Acute Lymphoblastic Leukemia: Desi’s Story

Few things make little Desi happier in the morning than strapping on his rhinoceros backpack and pretending he is going to school, just like his big brother, 7-year-old Mason. Except on the bad days — and there have been quite of a few since Desi, 3, was diagnosed with pre-B-cell acute lymphoblastic leukemia (ALL) eight months ago. Like the days when he was so tired he couldn’t move off the couch, just one of the grueling side effects of being treated for the most common form of childhood cancer.

“He wasn’t our little boy who loved to run around and play,” his father, Kevin, recalls. Desi’s ordeal was hard for Mason to understand, and it was crushing for the siblings’ parents to watch. His oncology team at Children’s Hospital of Philadelphia (CHOP) told them Desi’s battle, while winnable, would be long and hard fought and would impact the whole family.

“We went into full-survival mode. Nothing else mattered,” recalls Desi’s mother, Angel, whose online moniker quickly became “momofthebrave2.”

Kevin, who Angel calls the family’s pillar of strength, gets teary just thinking about everything Desi has endured with ALL: countless bouts with nausea, mouth sores and nose bleeds, the need for a feeding tube, and twice sporting a bald head.

“No parent is ever prepared to hear their kid has cancer,” says Kevin. But thanks to treatment at CHOP led by pediatric oncologists Julie Stern, MD, and Tracey Jubelirer, MD, Desi is in remission and bouncing back.

‘This can’t be happening’

In October 2018, Desi couldn’t shake a low-grade fever, but it wasn’t something that set off any alarms for his parents. That changed during an apple picking excursion with the family.

“He was just clinging to me,” recalls Angel.

Over the next two days, along with a fever, Desi woke up crying in the middle of the night, rubbing his stomach. Kevin tried rocking him and sleeping with him, but nothing seemed to comfort him.

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Neither Desi’s pediatrician nor doctors at the local hospital could pinpoint what was wrong. A doctor at the hospital ultimately referred them to CHOP.

It was early evening on Oct. 9 when Angel arrived with Desi at CHOP’s Main Campus. Kevin stayed home because he would need to open the family’s nail salon business in Angel’s absence the following morning, along with handling his own clients as a software consultant.

“The doctors came out to talk to me at 2 a.m. on Oct. 10,” Angel recalls of the very moment her world was forever changed.

Angel called Kevin, but he was asleep and didn’t hear the phone. Scared and alone, she sent him a text and then started a group chat with cousins, looking for anyone who might be awake.

Kevin was in disbelief when he awoke in the wee hours to read Angel’s text and saw the word “leukemia.” “This can’t be happening — Desi was so healthy and all of a sudden he was so sick,” he recalls thinking at the time.

In the meantime, Angel’s cousin’s boyfriend, a resident at a nearby Philadelphia hospital, rushed to CHOP with blankets, snacks and coffee. Not only did “Uncle Dan” keep the frantic mother company, he was able to explain to her what was happening to Desi.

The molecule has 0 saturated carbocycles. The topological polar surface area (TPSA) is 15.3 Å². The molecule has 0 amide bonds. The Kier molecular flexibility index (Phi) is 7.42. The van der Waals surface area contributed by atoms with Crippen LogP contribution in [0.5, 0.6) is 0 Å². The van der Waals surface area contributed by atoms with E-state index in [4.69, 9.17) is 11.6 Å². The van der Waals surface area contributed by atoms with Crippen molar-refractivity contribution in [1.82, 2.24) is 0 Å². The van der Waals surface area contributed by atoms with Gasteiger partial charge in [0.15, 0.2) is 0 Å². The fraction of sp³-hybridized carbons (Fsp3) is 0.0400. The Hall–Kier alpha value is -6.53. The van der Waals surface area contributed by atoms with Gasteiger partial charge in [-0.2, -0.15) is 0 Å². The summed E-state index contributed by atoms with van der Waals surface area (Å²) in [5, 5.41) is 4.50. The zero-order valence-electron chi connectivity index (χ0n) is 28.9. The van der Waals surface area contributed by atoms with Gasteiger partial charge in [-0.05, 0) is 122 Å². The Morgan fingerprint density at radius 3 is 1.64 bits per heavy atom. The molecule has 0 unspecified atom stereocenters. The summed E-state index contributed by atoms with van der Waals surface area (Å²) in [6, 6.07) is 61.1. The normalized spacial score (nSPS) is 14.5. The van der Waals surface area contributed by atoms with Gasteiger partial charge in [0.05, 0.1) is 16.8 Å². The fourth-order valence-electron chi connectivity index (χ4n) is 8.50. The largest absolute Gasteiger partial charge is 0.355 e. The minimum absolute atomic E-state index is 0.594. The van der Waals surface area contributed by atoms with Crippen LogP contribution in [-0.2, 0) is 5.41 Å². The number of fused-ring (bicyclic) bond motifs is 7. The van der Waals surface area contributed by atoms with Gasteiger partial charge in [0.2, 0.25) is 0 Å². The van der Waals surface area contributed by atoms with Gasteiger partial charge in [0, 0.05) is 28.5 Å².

“When the doctors first talked to me, I couldn’t hear a word through my tears,” says Angel.

Desi spent a week in the hospital, the first of about 10 overnight stays. For most of his chemotherapy treatments, he would spend several hours at CHOP’s Specialty Care & Surgery Center in King of Prussia, Pa., then head home.

Despite setbacks, Desi has been in remission since early February. That he spent his third birthday on Feb. 22 in the hospital was a disappointment, but his nurses brightened the day with a banner and a Paw Patrol toy.

As of mid-June, Desi reached the halfway point for the fourth of five phases of treatment. His parents are hopeful he’ll finish this round and move on to the last — and longest — phase by early July, just in time for a family vacation in Virginia Beach.

“This is the stage that everyone has been telling us where we can breathe easier,” says Angel. Barring any relapse during the two-and-a-half-year maintenance phase, Desi’s looking at completing all treatment by spring 2022.

Ketchup, cheese and Elmo

Desi’s parents are in awe of him and everyone who has brought him this far. “We are getting the best care in the world — I owe them so much from day one,” Angel says of Desi’s care team members, who have become like family.

“Desi is the strongest kid I have ever known,” says Angel. “He was always more mature and independent before he was sick. He is even more mature and independent now.”

Nowadays, when they make their weekly visits to the clinic, Desi refuses to sit on his mom’s lap, regardless of whether blood is being drawn or if his port is being accessed. And no matter how hungry he is, when his parents say he can’t have anything to eat on the morning of a lumbar puncture procedure, he doesn’t complain. He does, however, continue to bring along his stuffed bunny named Baby on every visit.

While Desi is still in a critical phase of treatment, his parents can tell the effects on his body are much less harsh because he’s been acting more like himself, including scarfing down favorite meals of rice with ketchup, and King’s Hawaiian bread with Laughing Cow cheese.

Presented by Chapman Auto StoresOn a recent Saturday, Desi was relentless in wanting his dad to make a phone call. “Call Elmo!” he kept saying. When Kevin asked what he wanted to say to the Muppet monster, Desi turned shy — but not for long. It was a moment that Kevin appreciated: “I feel like I have my son back.”